Inclusion Comes from the Top – and the Bottom, and Middle

February 4, 2014

Source: eJewish Philanthropy


On a recent ten-day Tikvah Ramah Israel trip, twelve participants with disabilities, ages 18-40, were treated to a once-in-a-lifetime visit to a 1,000-soldier army base. Admittedly, other tour groups visit army bases; our group spent three hours at the MAZI/Bar-Lev base near Kiryat Milachi, where soldiers – in full uniform – with Down syndrome, autism, and other intellectual disabilities are “just soldiers.”


Thanks to the efforts of base commander Yitzchak Akri and to organizations such as AKIM, the army is learning many important lessons: that there are many jobs to be performed on a base, that people with disabilities have many abilities, and that every person on the base benefits from inclusion. We toured their job sites including the print shop, supply rooms, and the dining room; we heard about their jobs with the Military Police; and we had several “getting to know you” sessions. One Tikvah participant, 40-year-old Eric, commented, “It was nice seeing people like us – with disabilities – in the army.” What Eric, the other participants and even staff may not have noticed is HOW they became “just soldiers.” They became “just soldiers” in much the same way that Ramah campers with disabilities became “just campers.”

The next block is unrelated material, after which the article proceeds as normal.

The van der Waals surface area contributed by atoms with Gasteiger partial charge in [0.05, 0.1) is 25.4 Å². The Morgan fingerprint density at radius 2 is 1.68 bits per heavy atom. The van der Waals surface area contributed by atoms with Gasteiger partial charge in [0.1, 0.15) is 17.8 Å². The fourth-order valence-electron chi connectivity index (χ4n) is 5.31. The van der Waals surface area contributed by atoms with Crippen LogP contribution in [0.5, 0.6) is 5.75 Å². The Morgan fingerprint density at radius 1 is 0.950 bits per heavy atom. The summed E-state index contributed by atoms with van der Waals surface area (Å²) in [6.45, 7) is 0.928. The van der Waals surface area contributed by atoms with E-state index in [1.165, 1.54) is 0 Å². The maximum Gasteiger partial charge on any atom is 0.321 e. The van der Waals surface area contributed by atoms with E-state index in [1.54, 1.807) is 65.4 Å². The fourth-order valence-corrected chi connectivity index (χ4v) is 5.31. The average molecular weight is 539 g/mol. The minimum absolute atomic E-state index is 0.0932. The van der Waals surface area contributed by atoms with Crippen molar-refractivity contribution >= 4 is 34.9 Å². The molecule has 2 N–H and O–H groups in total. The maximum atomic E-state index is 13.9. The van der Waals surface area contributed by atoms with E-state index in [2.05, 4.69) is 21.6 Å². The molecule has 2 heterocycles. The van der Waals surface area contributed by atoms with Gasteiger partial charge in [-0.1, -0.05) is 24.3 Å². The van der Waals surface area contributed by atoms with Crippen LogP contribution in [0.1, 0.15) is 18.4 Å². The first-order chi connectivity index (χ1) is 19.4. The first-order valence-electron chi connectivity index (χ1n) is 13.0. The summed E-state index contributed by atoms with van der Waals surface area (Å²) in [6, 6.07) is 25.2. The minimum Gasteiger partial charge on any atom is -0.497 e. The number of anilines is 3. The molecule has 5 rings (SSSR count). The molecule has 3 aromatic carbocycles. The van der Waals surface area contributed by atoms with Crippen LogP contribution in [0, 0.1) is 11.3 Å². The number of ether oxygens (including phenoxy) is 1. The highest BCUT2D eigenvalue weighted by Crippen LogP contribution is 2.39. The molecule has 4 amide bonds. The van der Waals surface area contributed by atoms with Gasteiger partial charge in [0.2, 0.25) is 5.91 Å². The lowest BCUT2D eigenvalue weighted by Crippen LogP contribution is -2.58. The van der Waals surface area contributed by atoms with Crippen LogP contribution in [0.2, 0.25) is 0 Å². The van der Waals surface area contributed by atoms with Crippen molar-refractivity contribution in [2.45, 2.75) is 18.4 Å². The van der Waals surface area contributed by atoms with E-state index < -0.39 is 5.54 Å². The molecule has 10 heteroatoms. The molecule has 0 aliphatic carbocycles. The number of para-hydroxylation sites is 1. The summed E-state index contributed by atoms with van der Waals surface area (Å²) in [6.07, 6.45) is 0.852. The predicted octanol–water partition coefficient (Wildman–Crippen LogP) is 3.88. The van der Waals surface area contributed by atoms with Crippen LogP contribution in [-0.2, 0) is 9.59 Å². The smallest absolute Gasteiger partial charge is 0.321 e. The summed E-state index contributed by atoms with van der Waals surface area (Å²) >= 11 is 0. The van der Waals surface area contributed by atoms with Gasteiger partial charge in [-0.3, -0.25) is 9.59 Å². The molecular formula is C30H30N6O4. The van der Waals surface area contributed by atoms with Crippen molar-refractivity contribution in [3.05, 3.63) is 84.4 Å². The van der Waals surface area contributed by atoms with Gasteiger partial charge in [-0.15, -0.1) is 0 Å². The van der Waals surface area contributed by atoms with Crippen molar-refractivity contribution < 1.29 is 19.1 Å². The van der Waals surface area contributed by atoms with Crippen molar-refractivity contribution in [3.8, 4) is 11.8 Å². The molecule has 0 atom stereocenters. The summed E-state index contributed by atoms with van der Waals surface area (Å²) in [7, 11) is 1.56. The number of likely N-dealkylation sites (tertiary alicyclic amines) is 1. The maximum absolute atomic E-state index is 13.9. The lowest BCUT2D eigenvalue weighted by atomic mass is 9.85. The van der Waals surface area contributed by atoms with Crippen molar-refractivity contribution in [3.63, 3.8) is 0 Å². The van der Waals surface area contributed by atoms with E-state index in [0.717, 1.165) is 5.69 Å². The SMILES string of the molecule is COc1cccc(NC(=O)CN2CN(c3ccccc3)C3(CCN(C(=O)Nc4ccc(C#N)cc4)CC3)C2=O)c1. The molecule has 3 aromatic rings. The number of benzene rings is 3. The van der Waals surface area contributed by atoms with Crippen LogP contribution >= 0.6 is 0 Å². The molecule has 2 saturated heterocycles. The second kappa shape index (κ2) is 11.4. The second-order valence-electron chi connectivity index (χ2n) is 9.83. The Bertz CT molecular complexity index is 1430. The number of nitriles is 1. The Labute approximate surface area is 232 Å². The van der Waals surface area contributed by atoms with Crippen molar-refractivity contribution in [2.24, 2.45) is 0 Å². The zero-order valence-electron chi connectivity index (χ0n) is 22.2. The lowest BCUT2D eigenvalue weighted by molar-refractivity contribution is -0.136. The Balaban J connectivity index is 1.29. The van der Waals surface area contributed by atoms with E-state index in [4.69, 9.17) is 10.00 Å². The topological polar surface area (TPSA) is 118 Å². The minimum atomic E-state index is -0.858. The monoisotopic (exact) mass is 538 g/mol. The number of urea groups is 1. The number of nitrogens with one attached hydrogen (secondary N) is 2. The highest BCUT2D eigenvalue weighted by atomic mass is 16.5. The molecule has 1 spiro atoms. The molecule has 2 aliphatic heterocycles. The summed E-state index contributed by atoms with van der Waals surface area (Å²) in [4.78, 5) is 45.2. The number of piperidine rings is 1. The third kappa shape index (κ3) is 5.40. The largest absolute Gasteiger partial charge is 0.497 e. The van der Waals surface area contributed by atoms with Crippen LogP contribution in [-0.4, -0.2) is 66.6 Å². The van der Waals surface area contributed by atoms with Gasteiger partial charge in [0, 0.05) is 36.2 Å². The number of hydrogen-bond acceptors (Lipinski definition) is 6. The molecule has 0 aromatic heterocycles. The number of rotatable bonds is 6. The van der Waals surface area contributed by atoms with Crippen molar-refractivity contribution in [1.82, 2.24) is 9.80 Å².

For more than 44 years, the Ramah Camping Movement has been including campers with disabilities. In 1970, no Jewish summer camps were interested in accepting campers with disabilities – until one lone Ramah director, Donald Adelman (z”l), with the encouragement and support of Tikvah founders Herb and Barbara Greenberg, decided to establish the Tikvah Program at Camp Ramah in Glen Spey, NY. The Greenbergs, who went on to serve as directors of the Ramah New England Tikvah Program for 29 years, write, “He viewed the proposal as a unique opportunity for Ramah to demonstrate its ability to become an ‘outreach’ institution at the same time that it continued to concretize the values it had always espoused. His vision expanded the role of Ramah, as he believed that the institution had the strength and flexibility to serve the Jewish community responsibly with regard to its handicapped members, while simultaneously continuing its mission of preparing youth for roles of Jewish communal leadership. Thus was born the Tikvah Program at Camp Ramah …” (from Forward from 50, published in 1999). Other Ramah camps soon followed suit, opening their doors to campers with disabilities.


In February, the Jewish community marks Jewish Disabilities Awareness Month. We salute these campers, staff members, and soldiers, and call on our organizational leaders to continue to set the organizational tone for inclusiveness – from the top down.


Read more at eJewish Philanthropy.

Updated: Feb. 19, 2014